Which Patients Benefit From Percutaneous Mitral Balloon Valvuloplasty?
Prevalvuloplasty and Postvalvuloplasty Variables That Predict Long-Term Outcome
Background— Percutaneous mitral balloon valvuloplasty (PMV) results in good immediate results, particularly in patients with echocardiographic scores (Echo-Sc) ≤8. However, which variables relate to long-term outcome is unclear.
Methods and Results— We report the immediate and long-term clinical follow-up (mean, 4.2±3.7 years; range, 0.5 to 15) of 879 patients who underwent 939 PMV procedures. Patients were divided into 2 groups, Echo-Sc ≤8 (n=601) and Echo-Sc >8 (n=278). PMV resulted in an increase in mitral valve area from 1.0±0.3 to 2.0±0.6 cm2 in patients with Echo-Sc ≤8 and from 0.8±0.3 to 1.6±0.6 cm2 in patients with Echo-Sc >8 (P<0.0001). Although adverse events (death, mitral valve surgery, and redo PMV) were low within the first 5 years of follow-up, a progressive number of events occurred beyond this period. Nevertheless, survival (82% versus 57%) and event-free survival (38% versus 22%) at 12-year follow-up was greater in patients with Echo-Sc ≤8 (P<0.0001). Cox regression analysis identified post-PMV mitral regurgitation ≥3+, Echo-Sc >8, age, prior surgical commissurotomy, NYHA functional class IV, pre-PMV mitral regurgitation ≥2+, and higher post-PMV pulmonary artery pressure as independent predictors of combined events at long-term follow-up.
Conclusions— The immediate and long-term outcome of patients undergoing PMV is multifactorial. The use of the Echo-Sc in conjunction with other clinical and morphological predictors of PMV outcome allows identification of patients who will obtain the best outcome from PMV.
Received December 6, 2001; revision received January 16, 2002; accepted January 17, 2002.
The role of percutaneous mitral balloon valvuloplasty (PMV) in the management of patients with rheumatic mitral stenosis has continued to evolve during the last 19 years. Patient selection is fundamental in predicting the immediate results of PMV. The evaluation and selection of candidates for PMV requires a precise assessment of mitral valve morphology.1–5⇓⇓⇓⇓ The echocardiographic score (Echo-Sc) is presently the most widely used technique for the evaluation of the morphological characteristics of the mitral valve associated with a higher likelihood of good immediate and follow-up outcome from PMV.6–12⇓⇓⇓⇓⇓⇓ Immediate, short, and intermediate follow-up studies have shown that patients with Echo-Sc ≤8 have superior immediate results and significantly greater survival and freedom from combined events than patients with Echo-Sc >8.6,9,10⇓⇓ However, long-term follow-up studies of PMV are scarce.12–14⇓⇓ In the present study, we report the immediate and long-term clinical follow-up (up to 15 years) of 879 consecutive patients who underwent PMV at the Massachusetts General Hospital. Analysis of this data allows the identification of those patients more likely to benefit from PMV.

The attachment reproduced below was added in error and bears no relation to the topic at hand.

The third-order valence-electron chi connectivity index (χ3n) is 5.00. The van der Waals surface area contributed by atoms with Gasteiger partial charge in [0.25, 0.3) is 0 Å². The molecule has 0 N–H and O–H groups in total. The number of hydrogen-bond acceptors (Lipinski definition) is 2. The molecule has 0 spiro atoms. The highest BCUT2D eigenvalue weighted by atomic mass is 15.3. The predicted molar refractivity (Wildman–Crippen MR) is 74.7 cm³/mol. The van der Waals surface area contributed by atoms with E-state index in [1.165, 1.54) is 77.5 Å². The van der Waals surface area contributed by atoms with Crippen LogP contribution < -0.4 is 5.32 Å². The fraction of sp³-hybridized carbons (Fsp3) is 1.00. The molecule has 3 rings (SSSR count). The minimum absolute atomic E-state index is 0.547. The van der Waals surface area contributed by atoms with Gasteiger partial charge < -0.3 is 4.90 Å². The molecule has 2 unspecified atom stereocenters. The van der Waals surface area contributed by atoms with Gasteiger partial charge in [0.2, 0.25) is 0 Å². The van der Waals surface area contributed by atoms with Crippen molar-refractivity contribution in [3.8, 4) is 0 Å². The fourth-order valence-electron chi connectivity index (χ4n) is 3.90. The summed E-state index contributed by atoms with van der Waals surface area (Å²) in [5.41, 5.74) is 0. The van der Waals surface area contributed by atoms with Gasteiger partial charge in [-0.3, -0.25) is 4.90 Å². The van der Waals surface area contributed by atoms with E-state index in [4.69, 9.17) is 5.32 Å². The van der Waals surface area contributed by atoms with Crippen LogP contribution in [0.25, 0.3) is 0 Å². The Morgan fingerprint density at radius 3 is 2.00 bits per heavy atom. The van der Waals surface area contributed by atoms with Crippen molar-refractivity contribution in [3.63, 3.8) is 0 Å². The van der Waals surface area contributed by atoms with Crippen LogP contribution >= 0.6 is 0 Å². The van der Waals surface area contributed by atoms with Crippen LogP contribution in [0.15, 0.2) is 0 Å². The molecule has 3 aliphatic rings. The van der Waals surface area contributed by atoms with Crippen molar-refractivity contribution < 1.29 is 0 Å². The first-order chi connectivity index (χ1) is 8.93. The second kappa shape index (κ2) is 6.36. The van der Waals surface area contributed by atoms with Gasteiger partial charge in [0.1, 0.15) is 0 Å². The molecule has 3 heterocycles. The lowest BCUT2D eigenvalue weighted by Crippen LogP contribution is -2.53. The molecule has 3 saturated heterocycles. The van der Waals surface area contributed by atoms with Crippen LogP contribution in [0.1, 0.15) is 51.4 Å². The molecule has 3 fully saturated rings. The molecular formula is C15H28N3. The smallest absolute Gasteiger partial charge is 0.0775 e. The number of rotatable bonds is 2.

The patient population includes 879 consecutive patients who underwent 939 PMVs between July 1986 and July 2000. For the purpose of analysis, patients were divided in 2 groups according to the Echo-Sc.15 The first group included 601 patients with Echo-Sc ≤8 and the second group included 278 patients with Echo-Sc >8.
Technique of PMV
PMV was performed using the double-balloon or the Inoue techniques, as previously described.1,16–18⇓⇓⇓ Right and left heart pressure measurements, cardiac output, and diagnostic oxygen saturation run were performed before and after PMV. The mitral valve area (MVA) was calculated with the Gorlin formula.19 Left ventriculography was performed before and after PMV to assess the severity of mitral regurgitation (MR) using the Sellers’ classification.20 The effective balloon-dilating area (EBDA) of the balloons used was calculated with standard geometric formulas and normalized by body surface area (EBDA/BSA) as previously described.16,21⇓ Severity of mitral valve calcification under fluoroscopy was graded from 0+ (none) to 4+ (severe), as previously described.16,22⇓
Demographic, clinical and procedural variables, and in-hospital adverse events were prospectively collected. In-hospital procedure-related adverse events included procedural and total in-hospital deaths, emergency and total in-hospital mitral valve surgeries (MVR), pericardial tamponades, thromboembolic events, and complete heart blocks. Procedure-related deaths were defined as those occurring during the PMV procedure and those occurring from complications directly related to the PMV index procedure. In-hospital death was defined as any death occurring during the hospitalization independent of its cause. Emergency MVR was defined as a MVR procedure performed within 24 hours of PMV. A successful PMV was defined as a post-PMV MVA ≥1.5 cm2 and post-PMV MR <3 Sellers’ grade.